It is great to have the best and most experienced foodborne illness epidemiologist in any law firm in the United States a few doors down the hall.

  • Doc Mudd

    Your basic standards for accepting a legal case, particularly that the incident must have been investigated by a health department and laboratory testing must have been undertaken, suggest an important and practical consumer protection modality of remarkable simplicity.
    Since involvment of a health department is the first step toward justice, what a bold and reassuring statement of the “small” purveyor’s confidence in his/her food product If valid local & regional health department contact information were prominently displayed on farmers markets signage, on all pamphlets & brochures, at each farmer’s booth and on all packaging! Consumers would have, at their fingertips, the minimum info to protect their families – info provided by vendors who would now appear to care and who would appear to be part of the local solution to food safety instead of part of the national problem.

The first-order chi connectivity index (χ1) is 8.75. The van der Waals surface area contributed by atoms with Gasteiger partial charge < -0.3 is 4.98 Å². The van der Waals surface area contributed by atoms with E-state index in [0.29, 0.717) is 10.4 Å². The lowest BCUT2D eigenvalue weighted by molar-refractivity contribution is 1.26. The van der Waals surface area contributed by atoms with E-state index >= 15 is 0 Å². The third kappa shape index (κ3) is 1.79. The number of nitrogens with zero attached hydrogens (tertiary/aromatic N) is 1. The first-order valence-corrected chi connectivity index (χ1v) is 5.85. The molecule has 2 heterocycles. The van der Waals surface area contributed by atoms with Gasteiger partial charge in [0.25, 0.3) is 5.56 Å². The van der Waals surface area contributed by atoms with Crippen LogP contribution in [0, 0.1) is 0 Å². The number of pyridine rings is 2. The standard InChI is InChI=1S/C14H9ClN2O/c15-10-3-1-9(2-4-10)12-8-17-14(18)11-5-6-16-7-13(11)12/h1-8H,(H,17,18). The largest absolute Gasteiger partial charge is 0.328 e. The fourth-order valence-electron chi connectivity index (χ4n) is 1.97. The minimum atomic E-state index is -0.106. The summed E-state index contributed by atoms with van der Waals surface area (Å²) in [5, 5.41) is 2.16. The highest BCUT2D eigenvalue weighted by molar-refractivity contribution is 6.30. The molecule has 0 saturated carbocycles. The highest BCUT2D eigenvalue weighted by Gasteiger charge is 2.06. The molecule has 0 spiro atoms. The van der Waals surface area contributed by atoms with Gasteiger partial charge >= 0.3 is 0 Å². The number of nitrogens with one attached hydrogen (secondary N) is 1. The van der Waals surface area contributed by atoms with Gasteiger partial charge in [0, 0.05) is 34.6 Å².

Supplement the contact info with purchase receipts that fully document the food purchase; receipts with ample information to guide any health department investigation, and consumers might have a fighting chance of defending themselves in exempt, unregulated food markets where caveat emptor is the rule of law.
    Now, that is simple, straight-forward labeling that guides a consumer to conscienciously follow up on a food safety problem.
    As it is now, most ‘small’ incidents are never reported to a health department, are never investigated and are never recorded as having even occurred – the result is a mistaken appearance that everything is wonderfully ‘safe’ because there are no reports of illness. Simply providing valid local contact information at point of sale could vastly improve our knowledge of food safety.